Assessing fracture risk in osteoporosis

Interventions for osteoporosis depend on fracture risk and the cost-effectiveness of treatment. By Dr Alun Cooper.

The WHO defines osteoporosis as: 'A progressive systemic, skeletal disease characterised by low bone mass and micro-architectural deterioration of bone tissue with a consequent increase in bone fragility and susceptibility to fracture'.1

The diagnosis of osteoporosis is based on measurement of bone mineral density (BMD), but its clinical significance is due to the resulting fractures.

Measurement of BMD by means of DXA describes four groups, but the risk of fracture varies. For example, in an 80-year-old woman with a T-score of -2.5 standard deviation (SD), the probability of a hip fracture is five times greater than that of a woman aged 50.

A normal BMD does not mean that a fracture will not occur; 96 per cent of fractures of the hip, spine, forearm and humerus occur in women without osteoporosis.2

This low sensitivity can be improved by factoring in other risk factors at least in part independent of BMD. The WHO has developed a tool (FRAX) to calculate the 10-year probability of fracture, for hip alone or for vertebral, forearm, hip and humerus combined.3

Risk factors
Age is a key risk factor. The same T-score has a different effect at different ages. The 10-year probability of hip fracture in a 50-year-old woman with a T-score of -2.5 SD is 1.7 per cent.

This rises to 11.1 per cent if the woman is aged 75.4.

Low BMI is a risk factor. Current smoking is a weak risk factor. A patient's risk of fracture is doubled if there is a history of previous fragility fracture. This is even greater for vertebral fracture in the presence of a previous spinal fracture. A history of a maternal or paternal hip fracture is a stronger risk factor than other osteoporotic fractures.

The WHO tool allows users to record that the patient is taking or has had oral steroids for more than three months at a dosage of prednisolone 5mg daily or more. An average alcohol intake of two units or less per day may be associated with a reduced risk of fracture, but three or more are associated with a dose-dependent increase in risk.

The integration of risk factors can be used for the 10-year probability of a major osteoporotic fracture; for example, for a 60-year-old woman in the UK with a BMI of 25kg/m2 who smokes and has previously had a Colles fracture, the 10-year probability of a fracture is 14 per cent. The range is 7.9-22 per cent, depending on the strength of risk factors (for example, smoking is a lesser risk factor than rheumatoid arthritis).

Measurement of BMD is indicated if it affects management decisions, as shown in the algorithm below.

Measurement of BMD

Interventions
Intervention thresholds need to be set. For the UK, thresholds have been calculated to determine the risk of hip fracture at which treatment with alendronate is cost-effective.

In women treatment is considered cost-effective from the age of 60 years and if the woman has established osteoporosis.

Treatment of a woman with a history of fragility fracture is cost-effective, whatever the BMD. The 10-year probability of a major osteoporotic fracture at which treatment is cost-effective is approximately 7.5 per cent.5 A detailed guideline for the assessment and treatment of osteoporosis and fragility fracture is expected soon.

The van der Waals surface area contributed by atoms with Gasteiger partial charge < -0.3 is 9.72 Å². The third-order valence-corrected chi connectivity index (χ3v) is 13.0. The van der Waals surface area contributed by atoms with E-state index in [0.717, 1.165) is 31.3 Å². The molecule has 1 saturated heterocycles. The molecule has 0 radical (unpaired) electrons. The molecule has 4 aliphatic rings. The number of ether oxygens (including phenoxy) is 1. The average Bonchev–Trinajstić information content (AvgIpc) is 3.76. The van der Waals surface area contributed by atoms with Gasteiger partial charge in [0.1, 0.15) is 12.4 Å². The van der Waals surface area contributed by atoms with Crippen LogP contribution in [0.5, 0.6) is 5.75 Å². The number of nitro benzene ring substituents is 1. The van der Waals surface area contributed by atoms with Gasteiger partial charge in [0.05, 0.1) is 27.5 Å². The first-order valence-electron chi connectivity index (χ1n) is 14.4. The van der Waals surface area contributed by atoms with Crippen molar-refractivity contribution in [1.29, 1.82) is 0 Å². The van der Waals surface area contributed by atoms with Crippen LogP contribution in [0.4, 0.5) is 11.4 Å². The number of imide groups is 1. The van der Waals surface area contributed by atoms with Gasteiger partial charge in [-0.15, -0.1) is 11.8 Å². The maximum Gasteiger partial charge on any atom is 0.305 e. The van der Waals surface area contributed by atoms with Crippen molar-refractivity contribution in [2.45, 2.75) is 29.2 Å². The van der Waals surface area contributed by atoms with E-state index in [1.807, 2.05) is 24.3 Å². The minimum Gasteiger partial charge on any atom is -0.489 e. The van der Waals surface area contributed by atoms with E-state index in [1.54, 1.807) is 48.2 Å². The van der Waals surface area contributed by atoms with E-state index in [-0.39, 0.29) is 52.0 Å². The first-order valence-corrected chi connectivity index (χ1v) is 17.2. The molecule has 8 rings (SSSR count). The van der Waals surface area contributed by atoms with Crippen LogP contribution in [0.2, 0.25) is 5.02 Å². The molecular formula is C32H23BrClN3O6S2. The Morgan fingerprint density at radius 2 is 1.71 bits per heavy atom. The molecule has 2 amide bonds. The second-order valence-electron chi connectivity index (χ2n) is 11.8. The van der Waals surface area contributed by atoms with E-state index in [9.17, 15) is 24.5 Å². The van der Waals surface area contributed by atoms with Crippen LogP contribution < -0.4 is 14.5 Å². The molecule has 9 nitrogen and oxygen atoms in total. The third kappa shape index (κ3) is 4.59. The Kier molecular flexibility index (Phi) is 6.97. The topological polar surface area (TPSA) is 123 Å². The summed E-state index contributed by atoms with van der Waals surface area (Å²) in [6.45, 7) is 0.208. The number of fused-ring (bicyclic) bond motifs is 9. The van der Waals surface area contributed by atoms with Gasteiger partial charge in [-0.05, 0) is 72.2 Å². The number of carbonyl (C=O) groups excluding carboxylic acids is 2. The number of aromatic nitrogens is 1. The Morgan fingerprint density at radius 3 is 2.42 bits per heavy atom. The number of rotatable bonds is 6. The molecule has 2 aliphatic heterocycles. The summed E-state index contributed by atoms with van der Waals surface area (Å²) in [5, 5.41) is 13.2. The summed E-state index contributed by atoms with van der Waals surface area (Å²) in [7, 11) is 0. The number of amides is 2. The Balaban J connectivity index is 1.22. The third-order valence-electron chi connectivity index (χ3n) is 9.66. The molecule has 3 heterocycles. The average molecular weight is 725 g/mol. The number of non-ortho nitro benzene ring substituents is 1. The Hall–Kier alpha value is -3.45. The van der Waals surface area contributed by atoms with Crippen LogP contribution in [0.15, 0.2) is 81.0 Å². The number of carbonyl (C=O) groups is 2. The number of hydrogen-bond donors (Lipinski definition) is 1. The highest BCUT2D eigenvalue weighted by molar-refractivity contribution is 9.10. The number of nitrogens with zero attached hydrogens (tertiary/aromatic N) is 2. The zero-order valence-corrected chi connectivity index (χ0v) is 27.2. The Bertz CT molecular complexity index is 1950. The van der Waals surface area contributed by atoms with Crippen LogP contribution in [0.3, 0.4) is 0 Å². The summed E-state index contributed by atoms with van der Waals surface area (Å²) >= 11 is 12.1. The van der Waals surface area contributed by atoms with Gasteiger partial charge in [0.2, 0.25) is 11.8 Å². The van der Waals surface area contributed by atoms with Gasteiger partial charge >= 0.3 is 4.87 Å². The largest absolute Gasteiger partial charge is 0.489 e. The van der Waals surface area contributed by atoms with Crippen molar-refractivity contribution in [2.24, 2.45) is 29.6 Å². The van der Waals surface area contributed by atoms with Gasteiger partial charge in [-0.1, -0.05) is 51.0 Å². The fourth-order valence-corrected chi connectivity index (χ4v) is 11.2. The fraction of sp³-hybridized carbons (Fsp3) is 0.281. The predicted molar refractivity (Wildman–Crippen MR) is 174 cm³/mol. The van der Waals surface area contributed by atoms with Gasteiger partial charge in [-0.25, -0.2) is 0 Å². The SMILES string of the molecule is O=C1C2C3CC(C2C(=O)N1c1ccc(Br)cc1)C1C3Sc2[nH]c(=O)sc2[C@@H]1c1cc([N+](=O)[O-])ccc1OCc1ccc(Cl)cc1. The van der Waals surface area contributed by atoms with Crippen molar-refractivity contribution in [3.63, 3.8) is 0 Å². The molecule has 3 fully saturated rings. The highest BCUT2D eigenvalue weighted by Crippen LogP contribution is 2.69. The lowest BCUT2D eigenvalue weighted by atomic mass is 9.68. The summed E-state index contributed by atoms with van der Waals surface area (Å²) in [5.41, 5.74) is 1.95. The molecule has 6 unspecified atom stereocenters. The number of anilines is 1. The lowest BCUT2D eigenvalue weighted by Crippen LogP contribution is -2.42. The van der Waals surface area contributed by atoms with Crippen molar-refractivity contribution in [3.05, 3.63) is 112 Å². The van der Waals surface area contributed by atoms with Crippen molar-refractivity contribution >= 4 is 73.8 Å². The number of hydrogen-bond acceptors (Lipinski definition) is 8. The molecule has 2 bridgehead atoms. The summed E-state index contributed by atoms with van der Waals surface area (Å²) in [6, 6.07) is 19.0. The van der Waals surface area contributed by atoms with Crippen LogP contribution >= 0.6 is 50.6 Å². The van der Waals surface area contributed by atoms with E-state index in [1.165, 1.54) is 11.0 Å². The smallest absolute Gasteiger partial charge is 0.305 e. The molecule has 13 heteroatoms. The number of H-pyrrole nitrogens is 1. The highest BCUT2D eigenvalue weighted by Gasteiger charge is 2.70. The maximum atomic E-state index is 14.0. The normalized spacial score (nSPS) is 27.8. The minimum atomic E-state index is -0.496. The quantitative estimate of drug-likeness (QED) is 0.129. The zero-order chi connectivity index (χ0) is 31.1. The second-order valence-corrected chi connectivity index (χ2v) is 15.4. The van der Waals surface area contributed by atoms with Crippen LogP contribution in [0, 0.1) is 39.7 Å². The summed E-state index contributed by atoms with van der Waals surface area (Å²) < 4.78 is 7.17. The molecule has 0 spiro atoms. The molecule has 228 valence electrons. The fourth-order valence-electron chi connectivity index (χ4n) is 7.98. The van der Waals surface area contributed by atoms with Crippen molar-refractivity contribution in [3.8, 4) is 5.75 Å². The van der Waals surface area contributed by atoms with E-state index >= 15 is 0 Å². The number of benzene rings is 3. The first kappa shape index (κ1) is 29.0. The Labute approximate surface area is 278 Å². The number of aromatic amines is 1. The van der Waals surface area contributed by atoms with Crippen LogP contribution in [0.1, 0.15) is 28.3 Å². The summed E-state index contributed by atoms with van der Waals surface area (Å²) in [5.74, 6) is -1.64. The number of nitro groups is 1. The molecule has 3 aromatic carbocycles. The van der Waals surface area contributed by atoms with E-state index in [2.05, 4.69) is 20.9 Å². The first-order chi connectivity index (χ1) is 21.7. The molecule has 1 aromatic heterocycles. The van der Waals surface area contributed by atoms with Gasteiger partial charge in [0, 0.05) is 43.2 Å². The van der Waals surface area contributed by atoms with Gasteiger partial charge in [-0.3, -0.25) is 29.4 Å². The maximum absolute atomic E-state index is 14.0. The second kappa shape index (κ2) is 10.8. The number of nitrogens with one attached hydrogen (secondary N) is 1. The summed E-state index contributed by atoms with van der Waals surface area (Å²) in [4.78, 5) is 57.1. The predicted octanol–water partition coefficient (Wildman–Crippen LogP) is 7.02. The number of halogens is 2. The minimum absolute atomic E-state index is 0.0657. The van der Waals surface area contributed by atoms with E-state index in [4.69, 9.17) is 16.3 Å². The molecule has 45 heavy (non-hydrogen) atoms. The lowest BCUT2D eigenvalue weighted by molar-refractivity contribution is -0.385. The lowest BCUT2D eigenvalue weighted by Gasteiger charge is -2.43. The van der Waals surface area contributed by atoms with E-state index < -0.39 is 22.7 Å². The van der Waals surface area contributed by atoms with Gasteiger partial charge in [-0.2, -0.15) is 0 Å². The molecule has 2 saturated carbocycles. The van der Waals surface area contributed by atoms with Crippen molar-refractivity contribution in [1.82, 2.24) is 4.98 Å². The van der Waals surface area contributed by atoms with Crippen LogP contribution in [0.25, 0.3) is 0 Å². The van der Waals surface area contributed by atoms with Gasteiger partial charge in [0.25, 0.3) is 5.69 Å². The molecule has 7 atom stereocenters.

- Dr Cooper is a GPSI in osteoporosis in Crawley, West Sussex, and a member of the FRAX guideline writing group

- This is an edited version of an article originally published in MIMS Women's Health. To subscribe visit www.hayreg.co.uk/specials

References
1. Consensus Development Conference. Diagnosis, prophylaxis and treatment of osteoporosis. Am J Med 1993; 94: 646-50.
2. Kanis JA, Johnell O, Oden A et al. Ten-year risk of osteoporotic fracture and the effect of risk factors on screening strategies. Bone 2002; 30(1): 251-8.
3. WHO Fracture Risk Assessment Tool.
4. Kanis J A, Johnell O, Oden A et al. Ten year probabilities of osteoporotic fractures according to BMD and diagnostic thresholds. Osteoporosis Int 2001; 12: 989-95.
5. Kanis J A, Burlet N, Cooper C et al; European Society for Clinical and Economic Aspects of Osteoporosis and Osteoarthritis (ESCEO). European guidance for the diagnosis and management of osteoporosis in postmenopausal women. Osteoporosis Int 2008; 19(4): 399-428.

Have you registered with us yet?

Register now to enjoy more articles and free email bulletins

Register

Already registered?

Sign in

Follow Us:

Just published

NHS Employers updates guidance for assessing COVID-19 risk in BAME staff

NHS Employers updates guidance for assessing COVID-19 risk in BAME staff

Updated guidance to help GP practices assess and mitigate the risk staff from black,...

PHE unable to confirm it will meet deadline for COVID-19 risk report

PHE unable to confirm it will meet deadline for COVID-19 risk report

Public Health England (PHE) has been unable to confirm if its report into how factors...

More than half of GP locums have seen a significant drop in income due to COVID-19

More than half of GP locums have seen a significant drop in income due to COVID-19

More than half of GP locums have experienced a significant fall in their income during...

How a GP helped develop a protective shield to cover patients needing CPR in the pandemic

How a GP helped develop a protective shield to cover patients needing CPR in the pandemic

Wiltshire GP Dr Lydia Campbell-Hill explains how she helped create a mini isolation...

GP practices can now sign up to new online PPE portal

GP practices can now sign up to new online PPE portal

GP practices will be able to register with the DHSC's new online PPE portal, which...

Fully-qualified GP workforce fell by 712 over the past year

Fully-qualified GP workforce fell by 712 over the past year

The fully-qualified GP workforce in England fell by 2.5%, losing 712 full-time equivalent...